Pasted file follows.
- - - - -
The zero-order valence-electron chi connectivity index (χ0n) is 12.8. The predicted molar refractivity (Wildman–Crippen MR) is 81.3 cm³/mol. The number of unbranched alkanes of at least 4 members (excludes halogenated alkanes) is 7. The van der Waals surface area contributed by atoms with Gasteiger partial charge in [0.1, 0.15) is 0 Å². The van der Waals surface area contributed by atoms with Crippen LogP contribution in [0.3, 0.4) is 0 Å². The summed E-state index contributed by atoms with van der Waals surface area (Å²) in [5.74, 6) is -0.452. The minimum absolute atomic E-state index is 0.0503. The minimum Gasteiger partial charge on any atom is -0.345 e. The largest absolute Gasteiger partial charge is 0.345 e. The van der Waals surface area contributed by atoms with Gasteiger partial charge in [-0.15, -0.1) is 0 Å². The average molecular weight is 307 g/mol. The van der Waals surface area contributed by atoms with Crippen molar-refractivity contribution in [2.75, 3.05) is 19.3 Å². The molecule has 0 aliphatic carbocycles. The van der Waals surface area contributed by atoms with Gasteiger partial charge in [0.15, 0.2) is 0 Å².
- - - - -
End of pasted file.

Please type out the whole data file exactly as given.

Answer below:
The zero-order valence-electron chi connectivity index (χ0n) is 12.8. The predicted molar refractivity (Wildman–Crippen MR) is 81.3 cm³/mol. The number of unbranched alkanes of at least 4 members (excludes halogenated alkanes) is 7. The van der Waals surface area contributed by atoms with Gasteiger partial charge in [0.1, 0.15) is 0 Å². The van der Waals surface area contributed by atoms with Crippen LogP contribution in [0.3, 0.4) is 0 Å². The summed E-state index contributed by atoms with van der Waals surface area (Å²) in [5.74, 6) is -0.452. The minimum absolute atomic E-state index is 0.0503. The minimum Gasteiger partial charge on any atom is -0.345 e. The largest absolute Gasteiger partial charge is 0.345 e. The van der Waals surface area contributed by atoms with Gasteiger partial charge in [-0.15, -0.1) is 0 Å². The average molecular weight is 307 g/mol. The van der Waals surface area contributed by atoms with Crippen molar-refractivity contribution in [2.75, 3.05) is 19.3 Å². The molecule has 0 aliphatic carbocycles. The van der Waals surface area contributed by atoms with Gasteiger partial charge in [0.15, 0.2) is 0 Å².